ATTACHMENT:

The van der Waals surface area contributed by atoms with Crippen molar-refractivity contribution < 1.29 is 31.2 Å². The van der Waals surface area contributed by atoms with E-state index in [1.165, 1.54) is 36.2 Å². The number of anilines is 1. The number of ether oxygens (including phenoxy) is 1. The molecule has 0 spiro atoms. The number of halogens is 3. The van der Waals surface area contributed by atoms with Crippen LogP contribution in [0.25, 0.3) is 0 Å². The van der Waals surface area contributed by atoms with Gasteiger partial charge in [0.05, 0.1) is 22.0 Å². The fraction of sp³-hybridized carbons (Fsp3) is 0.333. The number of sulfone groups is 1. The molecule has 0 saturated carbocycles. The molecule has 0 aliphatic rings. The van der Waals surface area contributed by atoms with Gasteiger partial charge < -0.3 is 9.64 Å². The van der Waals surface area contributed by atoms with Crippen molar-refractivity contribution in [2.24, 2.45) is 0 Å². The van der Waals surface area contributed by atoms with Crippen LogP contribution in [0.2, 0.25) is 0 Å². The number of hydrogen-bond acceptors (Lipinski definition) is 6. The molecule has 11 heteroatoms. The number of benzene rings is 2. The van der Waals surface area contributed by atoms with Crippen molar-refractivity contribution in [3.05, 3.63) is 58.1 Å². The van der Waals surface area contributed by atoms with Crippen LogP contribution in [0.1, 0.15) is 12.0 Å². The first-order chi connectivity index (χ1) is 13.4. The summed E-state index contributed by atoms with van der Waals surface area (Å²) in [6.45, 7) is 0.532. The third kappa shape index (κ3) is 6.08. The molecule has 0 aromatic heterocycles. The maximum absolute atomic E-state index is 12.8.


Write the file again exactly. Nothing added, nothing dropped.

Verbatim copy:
The van der Waals surface area contributed by atoms with Crippen molar-refractivity contribution < 1.29 is 31.2 Å². The van der Waals surface area contributed by atoms with E-state index in [1.165, 1.54) is 36.2 Å². The number of anilines is 1. The number of ether oxygens (including phenoxy) is 1. The molecule has 0 spiro atoms. The number of halogens is 3. The van der Waals surface area contributed by atoms with Crippen LogP contribution in [0.25, 0.3) is 0 Å². The van der Waals surface area contributed by atoms with Gasteiger partial charge in [0.05, 0.1) is 22.0 Å². The fraction of sp³-hybridized carbons (Fsp3) is 0.333. The number of sulfone groups is 1. The molecule has 0 saturated carbocycles. The molecule has 0 aliphatic rings. The van der Waals surface area contributed by atoms with Gasteiger partial charge < -0.3 is 9.64 Å². The van der Waals surface area contributed by atoms with Crippen molar-refractivity contribution in [2.24, 2.45) is 0 Å². The van der Waals surface area contributed by atoms with Crippen LogP contribution in [0.2, 0.25) is 0 Å². The number of hydrogen-bond acceptors (Lipinski definition) is 6. The molecule has 11 heteroatoms. The number of benzene rings is 2. The van der Waals surface area contributed by atoms with Crippen molar-refractivity contribution in [3.05, 3.63) is 58.1 Å². The van der Waals surface area contributed by atoms with Crippen LogP contribution in [0.1, 0.15) is 12.0 Å². The first-order chi connectivity index (χ1) is 13.4. The summed E-state index contributed by atoms with van der Waals surface area (Å²) in [6.45, 7) is 0.532. The third kappa shape index (κ3) is 6.08. The molecule has 0 aromatic heterocycles. The maximum absolute atomic E-state index is 12.8.